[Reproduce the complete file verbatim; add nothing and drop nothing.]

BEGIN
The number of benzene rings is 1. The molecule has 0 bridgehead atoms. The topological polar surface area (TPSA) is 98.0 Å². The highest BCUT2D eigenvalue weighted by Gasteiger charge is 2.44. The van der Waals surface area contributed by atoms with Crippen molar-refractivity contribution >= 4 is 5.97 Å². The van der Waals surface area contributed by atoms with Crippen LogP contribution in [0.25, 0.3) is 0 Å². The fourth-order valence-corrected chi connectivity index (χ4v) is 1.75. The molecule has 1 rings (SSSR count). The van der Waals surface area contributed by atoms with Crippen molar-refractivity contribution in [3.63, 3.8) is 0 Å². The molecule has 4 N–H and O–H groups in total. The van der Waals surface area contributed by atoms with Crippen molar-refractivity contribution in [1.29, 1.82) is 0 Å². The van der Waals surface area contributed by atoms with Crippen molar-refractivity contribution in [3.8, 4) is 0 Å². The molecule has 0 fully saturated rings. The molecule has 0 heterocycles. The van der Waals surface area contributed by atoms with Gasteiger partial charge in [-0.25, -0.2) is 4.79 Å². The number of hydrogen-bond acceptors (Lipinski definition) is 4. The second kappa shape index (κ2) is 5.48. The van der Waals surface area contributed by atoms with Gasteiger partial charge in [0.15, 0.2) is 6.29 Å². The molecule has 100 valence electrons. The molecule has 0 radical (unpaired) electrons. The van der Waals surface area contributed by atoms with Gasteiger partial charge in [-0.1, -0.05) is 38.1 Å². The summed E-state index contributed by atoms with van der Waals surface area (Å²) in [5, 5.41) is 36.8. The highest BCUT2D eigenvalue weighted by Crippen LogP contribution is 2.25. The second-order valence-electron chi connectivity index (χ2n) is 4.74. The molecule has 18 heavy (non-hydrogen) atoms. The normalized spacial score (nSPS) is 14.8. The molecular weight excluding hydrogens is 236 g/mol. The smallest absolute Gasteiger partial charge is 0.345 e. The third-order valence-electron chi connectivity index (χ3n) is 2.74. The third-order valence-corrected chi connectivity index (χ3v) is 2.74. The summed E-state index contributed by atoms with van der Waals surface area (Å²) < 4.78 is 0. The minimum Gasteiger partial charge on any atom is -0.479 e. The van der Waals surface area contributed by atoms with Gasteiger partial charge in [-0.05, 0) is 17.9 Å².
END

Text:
The number of benzene rings is 1. The molecule has 0 bridgehead atoms. The topological polar surface area (TPSA) is 98.0 Å². The highest BCUT2D eigenvalue weighted by Gasteiger charge is 2.44. The van der Waals surface area contributed by atoms with Crippen molar-refractivity contribution >= 4 is 5.97 Å². The van der Waals surface area contributed by atoms with Crippen LogP contribution in [0.25, 0.3) is 0 Å². The fourth-order valence-corrected chi connectivity index (χ4v) is 1.75. The molecule has 1 rings (SSSR count). The van der Waals surface area contributed by atoms with Crippen molar-refractivity contribution in [3.63, 3.8) is 0 Å². The molecule has 4 N–H and O–H groups in total. The van der Waals surface area contributed by atoms with Crippen molar-refractivity contribution in [1.29, 1.82) is 0 Å². The van der Waals surface area contributed by atoms with Crippen molar-refractivity contribution in [3.8, 4) is 0 Å². The molecule has 0 fully saturated rings. The molecule has 0 heterocycles. The van der Waals surface area contributed by atoms with Gasteiger partial charge in [-0.25, -0.2) is 4.79 Å². The number of hydrogen-bond acceptors (Lipinski definition) is 4. The second kappa shape index (κ2) is 5.48. The van der Waals surface area contributed by atoms with Gasteiger partial charge in [0.15, 0.2) is 6.29 Å². The molecule has 100 valence electrons. The molecule has 0 radical (unpaired) electrons. The van der Waals surface area contributed by atoms with Gasteiger partial charge in [-0.1, -0.05) is 38.1 Å². The summed E-state index contributed by atoms with van der Waals surface area (Å²) in [5, 5.41) is 36.8. The highest BCUT2D eigenvalue weighted by Crippen LogP contribution is 2.25. The second-order valence-electron chi connectivity index (χ2n) is 4.74. The molecule has 18 heavy (non-hydrogen) atoms. The normalized spacial score (nSPS) is 14.8. The molecular weight excluding hydrogens is 236 g/mol. The smallest absolute Gasteiger partial charge is 0.345 e. The third-order valence-electron chi connectivity index (χ3n) is 2.74. The third-order valence-corrected chi connectivity index (χ3v) is 2.74. The summed E-state index contributed by atoms with van der Waals surface area (Å²) < 4.78 is 0. The minimum Gasteiger partial charge on any atom is -0.479 e. The van der Waals surface area contributed by atoms with Gasteiger partial charge in [-0.05, 0) is 17.9 Å².